19. I notice the same thing about myself. I'd like to think of myself as a good listener, but that's definitely not always the case.

  20. A good practice, is even when you really do want to say something in response, is say your piece, but always make sure to tie it back to what the previous person said at the end of your story

  21. At least you would wait for the other person to stop talking before you would tell them something. I have poor impulse control and accidentally cut people off mid sentence with an entirely different subject. I'm working on it though and now notice more often when I do it. Then I apologize and try to go back to what they were saying.

  22. Absolutely true. I heard a better version (applicable to almost all arguments) - Not listening to understand, merely pausing to reload

  23. The version i knew was "not listening, merely waiting their turn to speak," but i might like yours better.

  24. Pausing to reload is exactly how I feel when I argue with my girlfriend. She will let me talk, but has an instant rebuttal ready to go the instant I pause, telling me she hasn’t taken any time to process what I said. She doesn’t want to have a conversation or debate, she wants to win a fight, and has already dug in on her position and won’t be swayed.

  25. I find the opposite to be equally true, that “Most people do not speak with the intent to explain; they speak with the intent to get something said.”

  26. Yes. There are lots of people who refuse to listen what they don't want to listen and be unable to explain their views in a logical and objective way.

  27. I've noticed though, that if you only listen to understand and speak to explain, people constantly complain about how quiet you are.

  28. So true. My dad when he says something and I agree with him. He gets angry and says why do you always say yes. And when I disagree with him he says you always have an answer ready.

  29. Also some people just talk and talk and say the same thing 5x times and you are just waiting to reply and they just go on and on in circles.

  30. At the same time it depends on the context of the conversation. A serious debate or deeply personal conversation? Yes, this is common and a problem. But a friendly light conversation or awkward small talk where the chief goal is to keep the conversation going and have fun? Still true but less of a problem.

  31. Do you really need to explain something every single time you speak? I don't know, sometimes I just like to talk. Say something that crossed my mind, make some joke, rant about something. Not all conversations need to be meaningful.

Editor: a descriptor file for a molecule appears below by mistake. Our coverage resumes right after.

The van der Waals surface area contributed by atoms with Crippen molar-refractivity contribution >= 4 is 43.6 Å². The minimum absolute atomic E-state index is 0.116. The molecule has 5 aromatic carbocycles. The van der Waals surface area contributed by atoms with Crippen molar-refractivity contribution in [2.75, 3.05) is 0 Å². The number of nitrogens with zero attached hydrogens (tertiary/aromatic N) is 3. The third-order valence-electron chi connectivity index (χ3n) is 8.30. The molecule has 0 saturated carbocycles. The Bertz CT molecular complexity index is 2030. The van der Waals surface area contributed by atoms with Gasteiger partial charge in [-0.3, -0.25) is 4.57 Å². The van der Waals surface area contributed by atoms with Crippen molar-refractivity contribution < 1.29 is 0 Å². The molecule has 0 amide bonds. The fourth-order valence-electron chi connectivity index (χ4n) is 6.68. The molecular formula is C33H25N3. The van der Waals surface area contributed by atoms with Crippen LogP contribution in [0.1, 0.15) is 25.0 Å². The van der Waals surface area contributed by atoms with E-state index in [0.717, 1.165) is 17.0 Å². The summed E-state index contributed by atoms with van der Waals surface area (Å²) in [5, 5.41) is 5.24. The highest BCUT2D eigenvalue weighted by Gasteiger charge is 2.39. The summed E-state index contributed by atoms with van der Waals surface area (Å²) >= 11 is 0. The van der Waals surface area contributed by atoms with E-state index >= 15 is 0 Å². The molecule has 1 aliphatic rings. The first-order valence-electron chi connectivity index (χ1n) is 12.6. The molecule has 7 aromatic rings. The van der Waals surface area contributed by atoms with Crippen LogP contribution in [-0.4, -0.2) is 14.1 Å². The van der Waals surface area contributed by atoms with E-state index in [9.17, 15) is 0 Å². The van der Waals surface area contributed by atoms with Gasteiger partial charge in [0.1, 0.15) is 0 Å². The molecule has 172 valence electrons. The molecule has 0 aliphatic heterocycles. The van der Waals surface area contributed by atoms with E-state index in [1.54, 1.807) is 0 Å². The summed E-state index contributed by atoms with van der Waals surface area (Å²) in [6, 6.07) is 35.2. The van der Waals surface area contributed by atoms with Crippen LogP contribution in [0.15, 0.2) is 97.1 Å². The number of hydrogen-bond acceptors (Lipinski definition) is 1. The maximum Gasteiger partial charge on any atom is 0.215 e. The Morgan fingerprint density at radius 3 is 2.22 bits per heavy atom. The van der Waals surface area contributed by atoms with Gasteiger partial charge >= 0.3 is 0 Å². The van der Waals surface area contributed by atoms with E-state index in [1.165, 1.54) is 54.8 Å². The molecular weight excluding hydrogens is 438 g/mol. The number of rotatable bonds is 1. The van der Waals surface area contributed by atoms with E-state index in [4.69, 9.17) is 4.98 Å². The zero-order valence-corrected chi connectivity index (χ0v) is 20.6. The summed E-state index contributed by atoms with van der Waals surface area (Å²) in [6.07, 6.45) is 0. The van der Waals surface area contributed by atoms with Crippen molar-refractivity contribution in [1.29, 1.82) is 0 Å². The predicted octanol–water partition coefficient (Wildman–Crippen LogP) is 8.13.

32. Very good point. A lot of people seem to speak merely as a form of performance. So you see so many outrageous things said just to prick people's ears up. But then they're unwilling to discuss or explain anything in detail. It's all about shock value.

  33. The quote predates the internet by quite a bit. Covey's book was a bestseller in 1989, and quite obviously was geared towards in person communication without reference materials backing them.

  34. I'm guilty of this one pretty bad. A lot of times I agree broadly with a person's argument and end up saying "yeah that's true, but" and then whatever I think. I have been considering how to be a bit better of a listener.

  35. It's also funny how it often takes them like 2 seconds to reply and not even thinking about what you said for a minute. Especially if it's a complicated subject.

  36. It’s true, but it’s not necessarily as bad as it sounds. The wish to communicate your own experience to others, and the fact that doing so is beneficial to our mental health, is still a positive thing overall. I also think that a lot of this is mistaken as self-importance, when it’s more often than not a sign of empathy to try to relate your own experience to that of someone else.

  37. Thank you for putting it into words! I almost always try to relate to what someone is saying because I find it easier to be empathetic (as you said!) when I imagine how I would feel in their position. I also tend to prefer it when the person I’m talking to does the same.

  38. After reading all this I feel like I do convos wrong because as a response to something said by a person I usually bring something up from my own experience, and as you said it's trying to build empathy and connection. Maybe it doesn't come across that way...

  39. That's true. I do this a lot when I'm listening to someone's problems. I hope it helps them solve the problem as well as it lets them talk about it more which helps me understand them better and it also help them to talk it out.

  40. The fact that you have a reply in mind does not mean you are not listening. And if you don't have a reply in mind doesn't mean you are.

  41. Stephen Richards Covey was an American educator, author, businessman, and keynote speaker. His most popular book is The 7 Habits of Highly Effective People.

  42. Yeah I agree with this. If you only listen then you'll basically have next to no time to think about what to reply with.

  43. I'd like to hear more of Covey's opinion and especially yours. I care what you think and appreciate your point of view.

  44. Yeah, but aren't most conversations listening and then replying? I think a more meaningful quote would be to change "reply" to "retort."